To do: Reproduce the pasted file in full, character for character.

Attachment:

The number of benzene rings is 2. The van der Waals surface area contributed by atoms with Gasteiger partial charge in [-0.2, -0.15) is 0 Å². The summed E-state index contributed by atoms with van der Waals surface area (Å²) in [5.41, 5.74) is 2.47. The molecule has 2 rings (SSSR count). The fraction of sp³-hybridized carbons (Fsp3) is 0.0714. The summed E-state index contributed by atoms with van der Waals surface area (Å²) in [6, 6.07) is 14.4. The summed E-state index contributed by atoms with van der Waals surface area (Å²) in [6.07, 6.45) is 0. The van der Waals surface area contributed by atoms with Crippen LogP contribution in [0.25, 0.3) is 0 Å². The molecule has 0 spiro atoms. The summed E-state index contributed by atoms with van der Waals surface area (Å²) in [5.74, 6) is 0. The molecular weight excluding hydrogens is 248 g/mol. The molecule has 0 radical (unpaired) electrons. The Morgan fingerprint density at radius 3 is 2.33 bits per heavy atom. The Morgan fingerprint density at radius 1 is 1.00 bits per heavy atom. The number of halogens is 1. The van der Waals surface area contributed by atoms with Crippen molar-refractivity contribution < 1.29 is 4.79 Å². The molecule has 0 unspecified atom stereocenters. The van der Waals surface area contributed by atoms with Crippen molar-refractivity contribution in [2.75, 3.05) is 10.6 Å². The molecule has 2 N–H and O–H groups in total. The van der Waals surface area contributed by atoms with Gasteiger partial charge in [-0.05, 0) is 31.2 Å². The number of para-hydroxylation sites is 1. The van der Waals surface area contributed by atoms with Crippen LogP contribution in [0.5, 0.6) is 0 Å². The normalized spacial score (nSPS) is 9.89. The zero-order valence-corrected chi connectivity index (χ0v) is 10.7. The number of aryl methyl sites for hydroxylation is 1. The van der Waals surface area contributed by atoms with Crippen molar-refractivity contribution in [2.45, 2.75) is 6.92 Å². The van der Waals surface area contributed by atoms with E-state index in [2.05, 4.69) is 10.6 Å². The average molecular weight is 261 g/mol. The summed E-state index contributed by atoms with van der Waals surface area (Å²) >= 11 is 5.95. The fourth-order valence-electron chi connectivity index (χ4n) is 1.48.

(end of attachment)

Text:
The number of benzene rings is 2. The van der Waals surface area contributed by atoms with Gasteiger partial charge in [-0.2, -0.15) is 0 Å². The summed E-state index contributed by atoms with van der Waals surface area (Å²) in [5.41, 5.74) is 2.47. The molecule has 2 rings (SSSR count). The fraction of sp³-hybridized carbons (Fsp3) is 0.0714. The summed E-state index contributed by atoms with van der Waals surface area (Å²) in [6, 6.07) is 14.4. The summed E-state index contributed by atoms with van der Waals surface area (Å²) in [6.07, 6.45) is 0. The van der Waals surface area contributed by atoms with Crippen LogP contribution in [0.25, 0.3) is 0 Å². The molecule has 0 spiro atoms. The summed E-state index contributed by atoms with van der Waals surface area (Å²) in [5.74, 6) is 0. The molecular weight excluding hydrogens is 248 g/mol. The molecule has 0 radical (unpaired) electrons. The Morgan fingerprint density at radius 3 is 2.33 bits per heavy atom. The Morgan fingerprint density at radius 1 is 1.00 bits per heavy atom. The number of halogens is 1. The van der Waals surface area contributed by atoms with Crippen molar-refractivity contribution < 1.29 is 4.79 Å². The molecule has 0 unspecified atom stereocenters. The van der Waals surface area contributed by atoms with Crippen molar-refractivity contribution in [2.75, 3.05) is 10.6 Å². The molecule has 2 N–H and O–H groups in total. The van der Waals surface area contributed by atoms with Gasteiger partial charge in [-0.05, 0) is 31.2 Å². The number of para-hydroxylation sites is 1. The van der Waals surface area contributed by atoms with Crippen LogP contribution in [0.5, 0.6) is 0 Å². The normalized spacial score (nSPS) is 9.89. The zero-order valence-corrected chi connectivity index (χ0v) is 10.7. The number of aryl methyl sites for hydroxylation is 1. The van der Waals surface area contributed by atoms with Crippen molar-refractivity contribution in [2.45, 2.75) is 6.92 Å². The van der Waals surface area contributed by atoms with E-state index in [2.05, 4.69) is 10.6 Å². The average molecular weight is 261 g/mol. The summed E-state index contributed by atoms with van der Waals surface area (Å²) >= 11 is 5.95. The fourth-order valence-electron chi connectivity index (χ4n) is 1.48.